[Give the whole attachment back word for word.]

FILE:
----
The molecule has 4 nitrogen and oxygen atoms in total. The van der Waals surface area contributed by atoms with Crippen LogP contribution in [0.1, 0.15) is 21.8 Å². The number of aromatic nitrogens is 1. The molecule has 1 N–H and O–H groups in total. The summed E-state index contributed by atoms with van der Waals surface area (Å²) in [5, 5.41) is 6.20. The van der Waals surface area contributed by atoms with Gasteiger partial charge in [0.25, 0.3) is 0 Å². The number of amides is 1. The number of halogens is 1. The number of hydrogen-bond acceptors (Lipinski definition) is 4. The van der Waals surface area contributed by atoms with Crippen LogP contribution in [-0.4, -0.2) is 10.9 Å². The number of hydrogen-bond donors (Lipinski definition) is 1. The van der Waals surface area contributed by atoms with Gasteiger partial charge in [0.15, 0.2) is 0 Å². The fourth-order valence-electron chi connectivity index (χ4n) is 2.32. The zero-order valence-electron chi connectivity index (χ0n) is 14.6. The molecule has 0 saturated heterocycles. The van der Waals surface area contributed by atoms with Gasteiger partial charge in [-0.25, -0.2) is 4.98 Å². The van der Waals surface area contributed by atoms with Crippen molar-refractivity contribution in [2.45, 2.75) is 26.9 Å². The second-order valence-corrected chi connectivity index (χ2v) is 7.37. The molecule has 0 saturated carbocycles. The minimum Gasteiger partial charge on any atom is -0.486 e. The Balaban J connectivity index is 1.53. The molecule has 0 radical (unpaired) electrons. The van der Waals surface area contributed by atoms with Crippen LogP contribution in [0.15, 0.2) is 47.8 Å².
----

The molecule has 4 nitrogen and oxygen atoms in total. The van der Waals surface area contributed by atoms with Crippen LogP contribution in [0.1, 0.15) is 21.8 Å². The number of aromatic nitrogens is 1. The molecule has 1 N–H and O–H groups in total. The summed E-state index contributed by atoms with van der Waals surface area (Å²) in [5, 5.41) is 6.20. The van der Waals surface area contributed by atoms with Gasteiger partial charge in [0.25, 0.3) is 0 Å². The number of amides is 1. The number of halogens is 1. The number of hydrogen-bond acceptors (Lipinski definition) is 4. The van der Waals surface area contributed by atoms with Crippen LogP contribution in [-0.4, -0.2) is 10.9 Å². The number of hydrogen-bond donors (Lipinski definition) is 1. The van der Waals surface area contributed by atoms with Gasteiger partial charge in [0.15, 0.2) is 0 Å². The fourth-order valence-electron chi connectivity index (χ4n) is 2.32. The zero-order valence-electron chi connectivity index (χ0n) is 14.6. The molecule has 0 saturated heterocycles. The van der Waals surface area contributed by atoms with Gasteiger partial charge in [-0.25, -0.2) is 4.98 Å². The van der Waals surface area contributed by atoms with Crippen molar-refractivity contribution in [2.45, 2.75) is 26.9 Å². The second-order valence-corrected chi connectivity index (χ2v) is 7.37. The molecule has 0 saturated carbocycles. The minimum Gasteiger partial charge on any atom is -0.486 e. The Balaban J connectivity index is 1.53. The molecule has 0 radical (unpaired) electrons. The van der Waals surface area contributed by atoms with Crippen LogP contribution in [0.15, 0.2) is 47.8 Å².